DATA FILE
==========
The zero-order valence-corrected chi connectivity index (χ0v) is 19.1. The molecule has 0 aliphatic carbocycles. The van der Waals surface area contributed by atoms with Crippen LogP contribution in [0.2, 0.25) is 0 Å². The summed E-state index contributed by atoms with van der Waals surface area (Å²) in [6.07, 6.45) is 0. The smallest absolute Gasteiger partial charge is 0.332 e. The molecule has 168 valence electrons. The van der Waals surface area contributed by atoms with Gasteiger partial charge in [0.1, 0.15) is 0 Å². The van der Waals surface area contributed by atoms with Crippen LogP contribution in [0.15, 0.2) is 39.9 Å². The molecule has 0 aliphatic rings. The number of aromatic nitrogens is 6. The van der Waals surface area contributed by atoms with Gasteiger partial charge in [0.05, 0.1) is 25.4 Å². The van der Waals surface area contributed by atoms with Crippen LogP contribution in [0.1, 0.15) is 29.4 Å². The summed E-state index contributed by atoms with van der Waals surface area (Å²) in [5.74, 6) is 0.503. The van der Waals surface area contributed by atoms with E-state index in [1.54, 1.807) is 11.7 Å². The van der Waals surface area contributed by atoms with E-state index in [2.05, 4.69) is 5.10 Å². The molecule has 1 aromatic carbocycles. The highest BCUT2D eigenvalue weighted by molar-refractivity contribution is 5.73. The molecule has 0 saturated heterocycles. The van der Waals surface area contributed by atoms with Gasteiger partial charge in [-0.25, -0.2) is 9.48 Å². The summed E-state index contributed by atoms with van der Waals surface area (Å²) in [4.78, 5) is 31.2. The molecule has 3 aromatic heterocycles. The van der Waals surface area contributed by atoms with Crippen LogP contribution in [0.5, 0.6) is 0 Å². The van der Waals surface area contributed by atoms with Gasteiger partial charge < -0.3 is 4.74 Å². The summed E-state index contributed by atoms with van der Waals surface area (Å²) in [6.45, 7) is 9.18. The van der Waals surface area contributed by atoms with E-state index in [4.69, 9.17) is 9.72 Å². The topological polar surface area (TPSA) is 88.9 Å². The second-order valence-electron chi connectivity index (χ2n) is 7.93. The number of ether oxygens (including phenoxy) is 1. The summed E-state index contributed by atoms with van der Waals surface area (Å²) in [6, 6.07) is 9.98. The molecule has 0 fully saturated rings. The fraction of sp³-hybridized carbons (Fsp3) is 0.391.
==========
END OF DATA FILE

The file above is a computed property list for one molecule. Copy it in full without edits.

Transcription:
The zero-order valence-corrected chi connectivity index (χ0v) is 19.1. The molecule has 0 aliphatic carbocycles. The van der Waals surface area contributed by atoms with Crippen LogP contribution in [0.2, 0.25) is 0 Å². The summed E-state index contributed by atoms with van der Waals surface area (Å²) in [6.07, 6.45) is 0. The smallest absolute Gasteiger partial charge is 0.332 e. The molecule has 168 valence electrons. The van der Waals surface area contributed by atoms with Gasteiger partial charge in [0.1, 0.15) is 0 Å². The van der Waals surface area contributed by atoms with Crippen LogP contribution in [0.15, 0.2) is 39.9 Å². The molecule has 0 aliphatic rings. The number of aromatic nitrogens is 6. The van der Waals surface area contributed by atoms with Gasteiger partial charge in [0.05, 0.1) is 25.4 Å². The van der Waals surface area contributed by atoms with Crippen LogP contribution in [0.1, 0.15) is 29.4 Å². The summed E-state index contributed by atoms with van der Waals surface area (Å²) in [5.74, 6) is 0.503. The van der Waals surface area contributed by atoms with E-state index in [1.54, 1.807) is 11.7 Å². The van der Waals surface area contributed by atoms with E-state index in [2.05, 4.69) is 5.10 Å². The molecule has 1 aromatic carbocycles. The highest BCUT2D eigenvalue weighted by molar-refractivity contribution is 5.73. The molecule has 0 saturated heterocycles. The van der Waals surface area contributed by atoms with Gasteiger partial charge in [-0.25, -0.2) is 9.48 Å². The summed E-state index contributed by atoms with van der Waals surface area (Å²) in [4.78, 5) is 31.2. The molecule has 3 aromatic heterocycles. The van der Waals surface area contributed by atoms with Crippen LogP contribution in [0.5, 0.6) is 0 Å². The van der Waals surface area contributed by atoms with Gasteiger partial charge < -0.3 is 4.74 Å². The summed E-state index contributed by atoms with van der Waals surface area (Å²) in [6.45, 7) is 9.18. The van der Waals surface area contributed by atoms with E-state index in [4.69, 9.17) is 9.72 Å². The topological polar surface area (TPSA) is 88.9 Å². The second-order valence-electron chi connectivity index (χ2n) is 7.93. The number of ether oxygens (including phenoxy) is 1. The summed E-state index contributed by atoms with van der Waals surface area (Å²) in [6, 6.07) is 9.98. The molecule has 0 fully saturated rings. The fraction of sp³-hybridized carbons (Fsp3) is 0.391.